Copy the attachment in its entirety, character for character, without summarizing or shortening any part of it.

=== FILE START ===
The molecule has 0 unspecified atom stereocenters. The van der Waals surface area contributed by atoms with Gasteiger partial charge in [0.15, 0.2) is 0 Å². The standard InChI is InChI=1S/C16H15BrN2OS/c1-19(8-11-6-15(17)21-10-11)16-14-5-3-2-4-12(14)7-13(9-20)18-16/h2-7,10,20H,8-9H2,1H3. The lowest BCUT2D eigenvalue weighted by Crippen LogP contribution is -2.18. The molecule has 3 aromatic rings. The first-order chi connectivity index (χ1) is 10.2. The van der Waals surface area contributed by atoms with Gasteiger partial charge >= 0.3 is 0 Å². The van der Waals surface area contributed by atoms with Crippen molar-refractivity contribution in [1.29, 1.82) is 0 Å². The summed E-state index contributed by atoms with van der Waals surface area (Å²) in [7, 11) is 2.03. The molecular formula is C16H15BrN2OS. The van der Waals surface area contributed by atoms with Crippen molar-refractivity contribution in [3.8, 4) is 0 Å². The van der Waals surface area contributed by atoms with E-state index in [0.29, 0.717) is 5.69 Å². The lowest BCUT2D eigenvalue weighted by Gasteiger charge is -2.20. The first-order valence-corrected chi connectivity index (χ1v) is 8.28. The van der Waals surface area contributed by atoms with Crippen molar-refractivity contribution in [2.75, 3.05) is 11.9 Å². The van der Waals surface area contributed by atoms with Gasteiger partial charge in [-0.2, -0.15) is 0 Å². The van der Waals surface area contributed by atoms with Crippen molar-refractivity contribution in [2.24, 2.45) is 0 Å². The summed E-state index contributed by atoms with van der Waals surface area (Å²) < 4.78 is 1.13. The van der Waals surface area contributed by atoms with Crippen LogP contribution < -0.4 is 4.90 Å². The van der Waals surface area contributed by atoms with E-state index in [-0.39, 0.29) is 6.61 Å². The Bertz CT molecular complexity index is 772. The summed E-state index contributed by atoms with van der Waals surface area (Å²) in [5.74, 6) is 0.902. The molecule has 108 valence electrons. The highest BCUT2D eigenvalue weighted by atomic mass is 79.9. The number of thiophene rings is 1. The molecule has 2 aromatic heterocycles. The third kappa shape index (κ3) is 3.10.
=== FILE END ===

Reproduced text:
The molecule has 0 unspecified atom stereocenters. The van der Waals surface area contributed by atoms with Gasteiger partial charge in [0.15, 0.2) is 0 Å². The standard InChI is InChI=1S/C16H15BrN2OS/c1-19(8-11-6-15(17)21-10-11)16-14-5-3-2-4-12(14)7-13(9-20)18-16/h2-7,10,20H,8-9H2,1H3. The lowest BCUT2D eigenvalue weighted by Crippen LogP contribution is -2.18. The molecule has 3 aromatic rings. The first-order chi connectivity index (χ1) is 10.2. The van der Waals surface area contributed by atoms with Gasteiger partial charge >= 0.3 is 0 Å². The van der Waals surface area contributed by atoms with Crippen molar-refractivity contribution in [1.29, 1.82) is 0 Å². The summed E-state index contributed by atoms with van der Waals surface area (Å²) in [7, 11) is 2.03. The molecular formula is C16H15BrN2OS. The van der Waals surface area contributed by atoms with Crippen molar-refractivity contribution in [3.8, 4) is 0 Å². The van der Waals surface area contributed by atoms with E-state index in [0.29, 0.717) is 5.69 Å². The lowest BCUT2D eigenvalue weighted by Gasteiger charge is -2.20. The first-order valence-corrected chi connectivity index (χ1v) is 8.28. The van der Waals surface area contributed by atoms with Crippen molar-refractivity contribution in [2.75, 3.05) is 11.9 Å². The van der Waals surface area contributed by atoms with Gasteiger partial charge in [-0.2, -0.15) is 0 Å². The van der Waals surface area contributed by atoms with Crippen molar-refractivity contribution in [2.24, 2.45) is 0 Å². The summed E-state index contributed by atoms with van der Waals surface area (Å²) < 4.78 is 1.13. The van der Waals surface area contributed by atoms with Crippen LogP contribution < -0.4 is 4.90 Å². The van der Waals surface area contributed by atoms with E-state index in [-0.39, 0.29) is 6.61 Å². The Bertz CT molecular complexity index is 772. The summed E-state index contributed by atoms with van der Waals surface area (Å²) in [5.74, 6) is 0.902. The molecule has 108 valence electrons. The highest BCUT2D eigenvalue weighted by atomic mass is 79.9. The number of thiophene rings is 1. The molecule has 2 aromatic heterocycles. The third kappa shape index (κ3) is 3.10.